During the last inspection I noticed two hives had bees that appeared to have deformed wing virus. I was surprised because I had tested for varroa and had low mite counts in all the hives. I treated both immediately. Well, as immediate as you can when your internet order hasn't shipped after a week, and the somewhat "local" shop isn't open on weekends. Fortunately October weather was warmer than usual so Mite Away Quick Strips could be used that late in the season.
Young bee with deformed wings.
Only the top bar seems light on stores so I've made a frame to feed fondant. With each building project I set out with the best of intentions. I pore over plans and evaluate materials like a fine furniture builder. By completion I'm more like a first grader gluing together popsicle sticks. This finished product is somewhere in between. It's a good fit for the hive, holds a lot of fondant, and may last several years if treated well. One of those times where if others didn't know the original plan they wouldn't know it was messed up!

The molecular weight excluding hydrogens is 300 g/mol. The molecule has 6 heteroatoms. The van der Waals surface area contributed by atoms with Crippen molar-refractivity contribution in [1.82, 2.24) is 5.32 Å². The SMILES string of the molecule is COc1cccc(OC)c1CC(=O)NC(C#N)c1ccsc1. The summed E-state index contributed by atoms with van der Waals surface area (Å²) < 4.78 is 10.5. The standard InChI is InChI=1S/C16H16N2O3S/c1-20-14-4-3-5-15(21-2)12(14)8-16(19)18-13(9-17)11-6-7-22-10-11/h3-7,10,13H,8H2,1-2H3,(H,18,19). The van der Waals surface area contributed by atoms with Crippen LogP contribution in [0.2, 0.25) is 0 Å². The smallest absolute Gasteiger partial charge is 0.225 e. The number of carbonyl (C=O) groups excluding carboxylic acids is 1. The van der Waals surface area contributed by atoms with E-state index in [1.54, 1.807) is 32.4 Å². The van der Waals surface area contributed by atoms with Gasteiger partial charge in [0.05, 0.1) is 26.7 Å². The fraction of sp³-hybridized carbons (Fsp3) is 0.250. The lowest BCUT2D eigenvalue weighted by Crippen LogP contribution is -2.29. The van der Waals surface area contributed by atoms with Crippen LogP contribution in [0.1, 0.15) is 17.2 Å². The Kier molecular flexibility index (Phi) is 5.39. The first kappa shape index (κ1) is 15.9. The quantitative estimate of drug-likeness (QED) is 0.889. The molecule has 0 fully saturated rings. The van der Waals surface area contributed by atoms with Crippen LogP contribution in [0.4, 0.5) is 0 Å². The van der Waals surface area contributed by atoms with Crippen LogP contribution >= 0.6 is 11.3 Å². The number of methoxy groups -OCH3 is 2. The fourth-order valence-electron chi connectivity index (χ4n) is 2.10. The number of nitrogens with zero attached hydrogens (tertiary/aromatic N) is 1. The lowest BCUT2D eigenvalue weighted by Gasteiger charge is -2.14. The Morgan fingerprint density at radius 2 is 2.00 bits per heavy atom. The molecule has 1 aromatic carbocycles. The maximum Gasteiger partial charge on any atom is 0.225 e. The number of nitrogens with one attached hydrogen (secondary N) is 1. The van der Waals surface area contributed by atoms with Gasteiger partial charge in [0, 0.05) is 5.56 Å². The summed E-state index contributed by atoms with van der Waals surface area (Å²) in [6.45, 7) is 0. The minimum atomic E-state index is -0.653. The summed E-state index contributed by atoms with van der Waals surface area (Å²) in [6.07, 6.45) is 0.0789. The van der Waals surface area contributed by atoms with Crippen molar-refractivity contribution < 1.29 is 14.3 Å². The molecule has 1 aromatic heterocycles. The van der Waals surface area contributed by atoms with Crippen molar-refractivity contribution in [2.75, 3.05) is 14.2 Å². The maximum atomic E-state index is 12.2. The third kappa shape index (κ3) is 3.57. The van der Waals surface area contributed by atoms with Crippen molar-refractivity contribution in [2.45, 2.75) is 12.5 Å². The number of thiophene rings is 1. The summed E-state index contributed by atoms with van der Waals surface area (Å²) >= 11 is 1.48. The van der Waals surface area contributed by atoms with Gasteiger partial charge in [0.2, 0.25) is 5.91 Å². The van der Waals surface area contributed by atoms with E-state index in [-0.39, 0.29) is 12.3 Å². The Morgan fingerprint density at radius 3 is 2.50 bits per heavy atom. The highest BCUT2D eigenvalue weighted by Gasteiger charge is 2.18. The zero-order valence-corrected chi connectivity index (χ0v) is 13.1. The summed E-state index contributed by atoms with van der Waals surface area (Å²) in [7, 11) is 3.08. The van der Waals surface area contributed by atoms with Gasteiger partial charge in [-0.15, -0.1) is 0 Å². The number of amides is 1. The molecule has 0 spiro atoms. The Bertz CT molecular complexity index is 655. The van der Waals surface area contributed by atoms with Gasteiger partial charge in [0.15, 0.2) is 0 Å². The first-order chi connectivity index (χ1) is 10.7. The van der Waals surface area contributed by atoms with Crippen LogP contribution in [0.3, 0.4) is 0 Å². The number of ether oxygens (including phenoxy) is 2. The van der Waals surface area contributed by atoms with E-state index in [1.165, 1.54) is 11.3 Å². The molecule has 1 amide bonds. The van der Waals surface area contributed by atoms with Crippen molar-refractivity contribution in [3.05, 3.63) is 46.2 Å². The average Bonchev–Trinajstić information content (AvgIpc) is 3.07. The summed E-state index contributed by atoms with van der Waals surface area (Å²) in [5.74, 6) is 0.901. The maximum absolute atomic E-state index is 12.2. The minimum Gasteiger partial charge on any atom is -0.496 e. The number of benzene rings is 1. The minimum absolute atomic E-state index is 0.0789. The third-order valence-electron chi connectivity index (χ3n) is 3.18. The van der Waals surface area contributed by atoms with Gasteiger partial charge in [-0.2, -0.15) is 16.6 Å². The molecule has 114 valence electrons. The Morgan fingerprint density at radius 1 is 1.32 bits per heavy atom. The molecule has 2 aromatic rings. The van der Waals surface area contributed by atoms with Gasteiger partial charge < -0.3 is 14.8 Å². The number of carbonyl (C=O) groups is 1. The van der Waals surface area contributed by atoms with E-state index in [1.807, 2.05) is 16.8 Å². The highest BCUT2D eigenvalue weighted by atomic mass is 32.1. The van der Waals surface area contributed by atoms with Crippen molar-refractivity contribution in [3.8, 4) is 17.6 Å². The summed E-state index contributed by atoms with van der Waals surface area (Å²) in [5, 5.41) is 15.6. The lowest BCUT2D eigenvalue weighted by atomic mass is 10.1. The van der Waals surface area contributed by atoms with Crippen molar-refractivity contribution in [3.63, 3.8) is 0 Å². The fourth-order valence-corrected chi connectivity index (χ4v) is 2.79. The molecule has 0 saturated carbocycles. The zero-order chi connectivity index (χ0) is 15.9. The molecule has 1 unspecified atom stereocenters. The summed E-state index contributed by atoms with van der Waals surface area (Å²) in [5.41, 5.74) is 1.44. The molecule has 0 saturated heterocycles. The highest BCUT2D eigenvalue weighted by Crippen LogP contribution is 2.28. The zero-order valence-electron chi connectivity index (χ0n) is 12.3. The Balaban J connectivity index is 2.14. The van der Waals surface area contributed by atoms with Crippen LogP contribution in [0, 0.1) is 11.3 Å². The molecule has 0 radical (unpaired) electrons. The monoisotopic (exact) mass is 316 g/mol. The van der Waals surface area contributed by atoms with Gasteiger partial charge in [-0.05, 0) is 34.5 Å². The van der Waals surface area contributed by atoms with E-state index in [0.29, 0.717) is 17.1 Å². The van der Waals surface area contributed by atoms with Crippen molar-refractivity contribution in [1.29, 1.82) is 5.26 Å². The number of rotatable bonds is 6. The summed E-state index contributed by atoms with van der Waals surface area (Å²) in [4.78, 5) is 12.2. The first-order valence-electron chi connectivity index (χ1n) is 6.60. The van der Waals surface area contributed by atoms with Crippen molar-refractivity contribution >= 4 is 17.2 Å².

The assembled frame ready for fondant.
After assembly I prepared a fondant recipe and spread it in the frame. I turned a baking sheet over, covered it with wax paper, and laid the frame on it to provide a flush surface for filling. This was my first experience making fondant for bees. My only suggestion is don't over whip. I did and it hardened fast. Nothing that a bread knife couldn't trim!
Finished frame with hardware mesh stapled in place to prevent the fondant from falling out.
I feel somewhat lost now that the cold weather is here. Time to focus on other projects in the off months. Purchase new boxes and frames during black Friday sales, plan to assemble them when the weather is too cold for any outdoor fun, and prep for Santa's deliveries that are bee related. Plus there's the chance to use my beeswax and honey to make "stuff."